No company is perfect. But some employers are doing so many incredible things to make their employees as happy as possible. If you have an inkling that you don’t work at one of these companies, you’re probably in the majority. But you’re also in luck.
Why? Because we’ve heard from lots of different women at one particular company that is doing a lot of things right — and you may be able to find a job there. Salesforce — described by one employee as a “wonderful company [that] I couldn’t recommend more highly” — is hiring a ton right now.
If the idea that Salesforce is a “wonderful company” sounds familiar, that’s because you may recall that in 2015, the company’s CEO, Marc Benioff, conducted a compensation audit to determine whether there was a gender pay gap among Salesforce employees. He publicly announced the initiative, putting his company’s reputation on the line; moreover, when he discovered that there was indeed a pay gap, he put a plan in place (with $3 million in funding) to fix it.
Salesforce’s commitment to equality didn’t stop there. This past spring, the company announced that it spent another $3 million to help close the gender pay gap. In an Equal Pay Assessment update that was published in April, Cindy Robbins, Salesforce’s president and chief people officer, wrote, “At Salesforce, equality is a core value, and we’re taking action to advance equality across four key areas: equal pay, equal opportunity, equal education and equal rights. This year, we increased the scope of our [equal pay] assessment, evaluating salaries, as well as bonuses globally. We also looked at differences in pay for not only gender, but also race and ethnicity in the U.S.”
Robbins added that “Eleven percent of employees received adjustments following our second assessment, and Salesforce spent approximately $3 million to address any unexplained differences in pay. All salary changes for employees were made on April 1, 2017.”
Salesforce’s unwavering devotion to gender equality, is, unsurprisingly, a hit with employees. One woman who reviewed her work experience on Fairygodboss reported that her “CEO is very forward-thinking and promotes diversity.”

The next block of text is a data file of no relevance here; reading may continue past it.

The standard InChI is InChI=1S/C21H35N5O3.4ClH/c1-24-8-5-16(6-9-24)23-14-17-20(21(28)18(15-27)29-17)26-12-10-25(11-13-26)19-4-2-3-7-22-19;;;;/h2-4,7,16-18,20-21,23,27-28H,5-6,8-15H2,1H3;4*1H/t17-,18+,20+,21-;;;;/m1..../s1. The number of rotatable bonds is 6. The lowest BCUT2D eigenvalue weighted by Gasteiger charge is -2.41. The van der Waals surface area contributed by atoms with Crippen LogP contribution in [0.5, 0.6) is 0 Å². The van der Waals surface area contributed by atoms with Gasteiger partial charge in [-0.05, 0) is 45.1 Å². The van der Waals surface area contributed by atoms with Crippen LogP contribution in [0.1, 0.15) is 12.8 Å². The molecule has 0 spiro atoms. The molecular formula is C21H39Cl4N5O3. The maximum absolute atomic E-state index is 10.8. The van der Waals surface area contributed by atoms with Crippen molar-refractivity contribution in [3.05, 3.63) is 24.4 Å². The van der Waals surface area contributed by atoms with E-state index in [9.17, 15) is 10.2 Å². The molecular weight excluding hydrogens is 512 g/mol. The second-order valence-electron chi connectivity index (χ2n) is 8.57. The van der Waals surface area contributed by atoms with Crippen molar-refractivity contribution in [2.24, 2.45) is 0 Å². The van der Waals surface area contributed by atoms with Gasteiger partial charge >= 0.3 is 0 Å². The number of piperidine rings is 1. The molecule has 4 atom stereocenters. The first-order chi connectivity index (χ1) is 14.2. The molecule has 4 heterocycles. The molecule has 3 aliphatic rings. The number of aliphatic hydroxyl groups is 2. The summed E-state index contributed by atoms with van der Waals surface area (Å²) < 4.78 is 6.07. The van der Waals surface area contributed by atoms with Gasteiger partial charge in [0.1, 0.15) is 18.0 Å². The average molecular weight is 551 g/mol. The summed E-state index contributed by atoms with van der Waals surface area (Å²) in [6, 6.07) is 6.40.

Another explained how Salesforce’s commitment to equal pay has played a large role in why she feels so good about her job: “This is a company that has set the standard for gender equality and equal pay for employees. We were the first company, in the world, to do a comprehensive survey of over 25k employees to ensure that women and men were paid fairly. That is the icing on the multi-layered cake.”
Yet another employee agreed; in reviewing Salesforce on Fairygodboss, she wrote: “Salesforce is a great place for women. Our CEO reviews wages to ensure that there is no gender bias behind pay packets — same money for the same job.”
She added that “Flexibility is fabulous; as long as my job gets done there is plenty of room to be flexible with hours and work location. We have great benefits and culture — every week there is something different in the office to bring staff together.”
Other employees are also pretty big fans of Salesforce’s encouragement of flexible and remote work (how could you not be?!). The company’s leaders understand that when employees and their families are happy and healthy, they can bring their best selves to work every day.
One woman writes on Fairygodboss that she loves being able to work remotely and that she feels very trusted. And building this kind of trust and results-oriented approach — as opposed to one that values facetime, above all else — is such a key in keeping employees energized and productive.
Women at the company also report that while the tech industry is not necessarily known for being the most inclusive or supportive industry for women, “Salesforce sets the bar for women working in tech, and it just keeps getting better.”
One employee explains that there’s “excellent maternity leave; managers [are] helpful to parents’ schedules. As a woman, tell them what you want and most likely they will make it happen. Don’t be afraid to just ask for it.” Having a boss who’s approachable when it comes to these kinds of requests can be such a game-changer (so if you don’t, you should probably take a look at Salesforce’s job openings ASAP).
The bottom line is that when you go to work, you should be treated like the #bosslady you are — and your company should be taking some very clear steps to ensure that your voice, along with everyone else’s, is heard and valued. If you’re not getting those vibes, it’s time to consider working at a place that “wants women to succeed” where “opportunity is everywhere.” You deserve it!